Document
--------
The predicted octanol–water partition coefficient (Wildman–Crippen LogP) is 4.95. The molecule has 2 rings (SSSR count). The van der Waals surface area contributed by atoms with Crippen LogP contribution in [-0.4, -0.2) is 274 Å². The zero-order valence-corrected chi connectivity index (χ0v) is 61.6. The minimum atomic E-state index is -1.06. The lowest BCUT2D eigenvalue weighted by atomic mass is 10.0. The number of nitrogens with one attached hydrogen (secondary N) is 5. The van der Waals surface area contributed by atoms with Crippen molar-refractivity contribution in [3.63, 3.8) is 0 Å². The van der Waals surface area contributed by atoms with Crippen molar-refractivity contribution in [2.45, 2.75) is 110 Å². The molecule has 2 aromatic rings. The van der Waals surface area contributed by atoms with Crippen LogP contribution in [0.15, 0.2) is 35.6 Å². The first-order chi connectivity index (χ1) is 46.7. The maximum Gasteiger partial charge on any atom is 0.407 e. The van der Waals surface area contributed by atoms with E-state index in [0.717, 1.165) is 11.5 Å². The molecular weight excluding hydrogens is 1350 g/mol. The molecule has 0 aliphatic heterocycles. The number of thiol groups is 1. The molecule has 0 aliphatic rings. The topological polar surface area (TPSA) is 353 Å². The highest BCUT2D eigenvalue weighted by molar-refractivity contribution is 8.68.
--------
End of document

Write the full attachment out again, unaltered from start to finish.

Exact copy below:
The predicted octanol–water partition coefficient (Wildman–Crippen LogP) is 4.95. The molecule has 2 rings (SSSR count). The van der Waals surface area contributed by atoms with Crippen LogP contribution in [-0.4, -0.2) is 274 Å². The zero-order valence-corrected chi connectivity index (χ0v) is 61.6. The minimum atomic E-state index is -1.06. The lowest BCUT2D eigenvalue weighted by atomic mass is 10.0. The number of nitrogens with one attached hydrogen (secondary N) is 5. The van der Waals surface area contributed by atoms with Crippen molar-refractivity contribution in [3.63, 3.8) is 0 Å². The van der Waals surface area contributed by atoms with Crippen molar-refractivity contribution in [2.45, 2.75) is 110 Å². The molecule has 2 aromatic rings. The van der Waals surface area contributed by atoms with Crippen LogP contribution in [0.15, 0.2) is 35.6 Å². The first-order chi connectivity index (χ1) is 46.7. The maximum Gasteiger partial charge on any atom is 0.407 e. The van der Waals surface area contributed by atoms with E-state index in [0.717, 1.165) is 11.5 Å². The molecular weight excluding hydrogens is 1350 g/mol. The molecule has 0 aliphatic heterocycles. The number of thiol groups is 1. The molecule has 0 aliphatic rings. The topological polar surface area (TPSA) is 353 Å². The highest BCUT2D eigenvalue weighted by molar-refractivity contribution is 8.68.